GPS tags by the UAV onboard receiver led to an absolute horizontal accuracy of ∼5m per photograph and a vertical error in the magnitude of several tens of meters. To account for the vertical error of the UAV onboard GPS, we used relative elevations in our DEMs, assigning 0 m elevation to the lowest point in the model, respectively. With the large amounts of photographs taken, the horizontal error is further reduced during processing, so that we cannot identify an offset in the horizontal orientation of our models compared to, e.g., the lower-resolved TanDEM-X WorldDEM. Therefor we assume a horizontal error in the range of our onboard GPS receiver, as previously explained. To avoid misinterpretations stemming from model tilt, possible slopes and artefacts have been ruled out by comparison with TanDEM-X WorldDEM data. To more carefully review the point clouds created during the process and to take first test measurements, we used the Compass plugin (Thiele et al., 2017) for CloudCompare.

Ground truthing and quality control of the resulting DEMs was acquired by including reference objects of known dimensions in our models. Our model accuracy lies within the same error range as in Bonali et al. (2019a), who achieved accuracies between 0.04 and 0.07 m for 50–100 m flight altitude horizontally and up to approximately 20 cm vertically, thus below and within the same order of magnitude as our accuracy.

2.3 Data extraction

The DEMs and orthomosaics were imported in Esri ArcMap to map the fractures manually as polylines on a scale of 1:100. The chosen mapping scale represents the middle ground between a more time-consuming, high-accuracy or a fast, but low-accuracy, mapping scale still enabling us to accurately map details of few tens of centimeters such as the edges of cooling columns. With a manual mapping accuracy of a few millimeters using GIS for the interpretation in the DEM and orthomosaic at a 1:100 scale, the mapping error of the interpretation is in the same order of magnitude as our spatial resolution. We traced all observable fractures along their surface expressions, including the surface traces of faults, the foot- and hanging wall of dilatant faults as well as the adjacent fracture traces of dilatant joints. In a later step, the polylines were merged to polygons, representing the opening of the fracture on the surface. The strike directions of the fractures were measured as represented by a straight line from tip to tip.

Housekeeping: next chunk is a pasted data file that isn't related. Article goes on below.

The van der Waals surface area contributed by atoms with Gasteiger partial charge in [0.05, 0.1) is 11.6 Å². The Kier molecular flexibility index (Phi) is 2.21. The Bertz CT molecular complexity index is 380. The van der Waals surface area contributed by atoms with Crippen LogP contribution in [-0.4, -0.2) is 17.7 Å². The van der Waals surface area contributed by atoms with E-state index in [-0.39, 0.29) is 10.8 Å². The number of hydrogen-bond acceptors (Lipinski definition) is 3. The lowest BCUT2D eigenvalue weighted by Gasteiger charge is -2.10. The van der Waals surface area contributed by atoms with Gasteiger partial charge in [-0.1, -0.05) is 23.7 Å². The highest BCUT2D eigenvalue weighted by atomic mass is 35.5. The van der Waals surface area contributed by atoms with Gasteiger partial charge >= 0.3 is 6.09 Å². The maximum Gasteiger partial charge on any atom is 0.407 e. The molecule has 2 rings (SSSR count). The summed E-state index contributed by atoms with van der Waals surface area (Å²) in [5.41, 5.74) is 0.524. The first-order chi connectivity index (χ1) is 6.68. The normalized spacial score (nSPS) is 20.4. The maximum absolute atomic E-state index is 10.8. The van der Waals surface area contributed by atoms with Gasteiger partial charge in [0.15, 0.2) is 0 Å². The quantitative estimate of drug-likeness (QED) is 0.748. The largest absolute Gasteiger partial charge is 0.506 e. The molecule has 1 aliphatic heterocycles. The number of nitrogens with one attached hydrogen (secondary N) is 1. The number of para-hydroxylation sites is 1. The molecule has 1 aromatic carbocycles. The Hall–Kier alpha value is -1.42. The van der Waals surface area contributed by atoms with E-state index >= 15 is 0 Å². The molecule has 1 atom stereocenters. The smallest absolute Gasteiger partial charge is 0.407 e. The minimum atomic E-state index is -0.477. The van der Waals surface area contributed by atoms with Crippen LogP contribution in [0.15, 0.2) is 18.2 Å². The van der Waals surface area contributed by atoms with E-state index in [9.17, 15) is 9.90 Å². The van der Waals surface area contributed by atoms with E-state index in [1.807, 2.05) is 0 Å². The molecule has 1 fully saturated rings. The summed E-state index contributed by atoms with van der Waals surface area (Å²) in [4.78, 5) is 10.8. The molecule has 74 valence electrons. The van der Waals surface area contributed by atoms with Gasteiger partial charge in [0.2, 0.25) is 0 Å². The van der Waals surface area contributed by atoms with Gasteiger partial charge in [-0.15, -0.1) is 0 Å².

2.3.1 Opening width and vertical offset

To extract the opening widths, parallel scanlines with 1 m spacing were created orthogonally to the average strike direction. Small deviations in strike were found to have no significant impact on the results, as the relative error is below 1 % for deviations <60 (Fig. S2 in the Supplement). The scanlines were subsequently clipped with the polygons of the faults to measure opening width (e.g., Fig. S6). The overall dilatancy of a fault is defined as the summed opening width of subparallel faults and fissures.

Vertical offset was measured on the same scanlines along which the opening width was determined. One measurement point was created along the scanline on the hanging wall and on the footwall (Fig. S6). The vertical offset was calculated from the elevation difference and linked to the opening width measurement and the associated scanline. To prevent errors caused by local variations of surface elevation associated with the damage zone, the elevation data were extracted a few meters away from the fracture, if possible, without crossing another fracture. In this process, we also tried to avoid areas of rough surface with wavelengths of a few meters (large vegetation or lava blocks). To extract geometries of fractures in single models, these methods of opening width and vertical offset extraction are viable. To compare absolute elevations in several DEMs; however, the use of GCP and the correction of the elevations is suggested.